Class, please discuss.

In academic leadership, resume and character are separate entities

resumeclipart

Image courtesy of clipartfest.com

One of the biggest lessons I’ve learned during a quarter of century in academe is that one’s resume and character are separate entities.

Okay, a quick clarification: In academe a resume is called a curriculum vitae, or c.v. A c.v. is a resume on growth hormones, detailing activities that normally are summarized in a page or two. For someone with a lot of publications and speaking appearances, a  c.v. can easily top ten pages.

In any event, whether we call it a resume or a c.v., the bottom line is that an impressive paper record and upstanding personal character do not necessarily go hand in hand. This is especially the case with professors who enter the world of academic administration, harboring ambitions of deanships, college presidencies, and other high-ranking positions.

Please don’t misunderstand me. There are plenty of good, ethical people in academic administration. Many bring a spirit of servant leadership to their work, as opposed to raw, preening ambition. But there’s another group, a pretty big one, that calls to mind writer William Deresiewicz’s excellent essay on leadership, based on a talk he gave to West Point cadets:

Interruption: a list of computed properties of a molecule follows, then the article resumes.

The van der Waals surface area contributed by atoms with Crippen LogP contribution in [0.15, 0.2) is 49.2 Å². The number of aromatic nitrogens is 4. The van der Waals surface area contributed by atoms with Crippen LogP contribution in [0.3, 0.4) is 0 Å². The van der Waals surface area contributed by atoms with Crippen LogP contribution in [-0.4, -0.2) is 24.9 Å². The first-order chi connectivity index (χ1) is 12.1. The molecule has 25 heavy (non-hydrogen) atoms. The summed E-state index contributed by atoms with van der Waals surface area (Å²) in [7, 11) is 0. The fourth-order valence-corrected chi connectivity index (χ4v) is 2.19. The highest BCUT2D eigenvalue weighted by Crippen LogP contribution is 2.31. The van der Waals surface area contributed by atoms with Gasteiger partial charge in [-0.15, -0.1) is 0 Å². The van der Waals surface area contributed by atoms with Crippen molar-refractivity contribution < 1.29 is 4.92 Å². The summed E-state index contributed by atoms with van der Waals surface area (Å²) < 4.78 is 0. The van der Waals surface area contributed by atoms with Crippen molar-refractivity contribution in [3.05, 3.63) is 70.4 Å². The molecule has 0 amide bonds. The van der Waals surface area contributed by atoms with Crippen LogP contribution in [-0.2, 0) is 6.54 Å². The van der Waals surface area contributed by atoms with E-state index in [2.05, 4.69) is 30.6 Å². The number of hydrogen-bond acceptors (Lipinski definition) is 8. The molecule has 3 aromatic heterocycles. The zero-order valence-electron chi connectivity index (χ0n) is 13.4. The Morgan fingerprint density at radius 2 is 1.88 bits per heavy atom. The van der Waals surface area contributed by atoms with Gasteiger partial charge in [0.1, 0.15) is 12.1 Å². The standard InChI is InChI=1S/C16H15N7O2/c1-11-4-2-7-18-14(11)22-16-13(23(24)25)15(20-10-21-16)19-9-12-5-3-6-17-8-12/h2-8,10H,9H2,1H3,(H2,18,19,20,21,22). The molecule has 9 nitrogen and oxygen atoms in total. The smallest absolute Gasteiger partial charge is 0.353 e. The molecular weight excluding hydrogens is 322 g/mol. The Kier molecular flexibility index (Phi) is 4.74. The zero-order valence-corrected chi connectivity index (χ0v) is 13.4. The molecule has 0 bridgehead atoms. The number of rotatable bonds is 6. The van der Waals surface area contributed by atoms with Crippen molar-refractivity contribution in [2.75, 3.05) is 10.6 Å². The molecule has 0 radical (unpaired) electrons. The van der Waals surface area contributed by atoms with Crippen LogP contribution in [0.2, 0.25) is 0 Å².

Why is it so often that the best people are stuck in the middle and the people who are running things—the leaders—are the mediocrities? Because excellence isn’t usually what gets you up the greasy pole. What gets you up is a talent for maneuvering. Kissing up to the people above you, kicking down to the people below you. Pleasing your teachers, pleasing your superiors, picking a powerful mentor and riding his coattails until it’s time to stab him in the back. Jumping through hoops. Getting along by going along.

I have quoted often from this essay in this blog. The piece is well worth reading in its entirety. For dwellers in academe, especially, there’s at least a decent chance that you’ll see some people you recognize in his descriptions — hopefully none involving a mirror!!

The rise of the type of leader described by Deresiewicz is one of the problems infecting academic life today: Too many ambitious climbers, not enough servant leaders. At a time when higher education needs its best people at the helm, I’m afraid it’s a very mixed bag.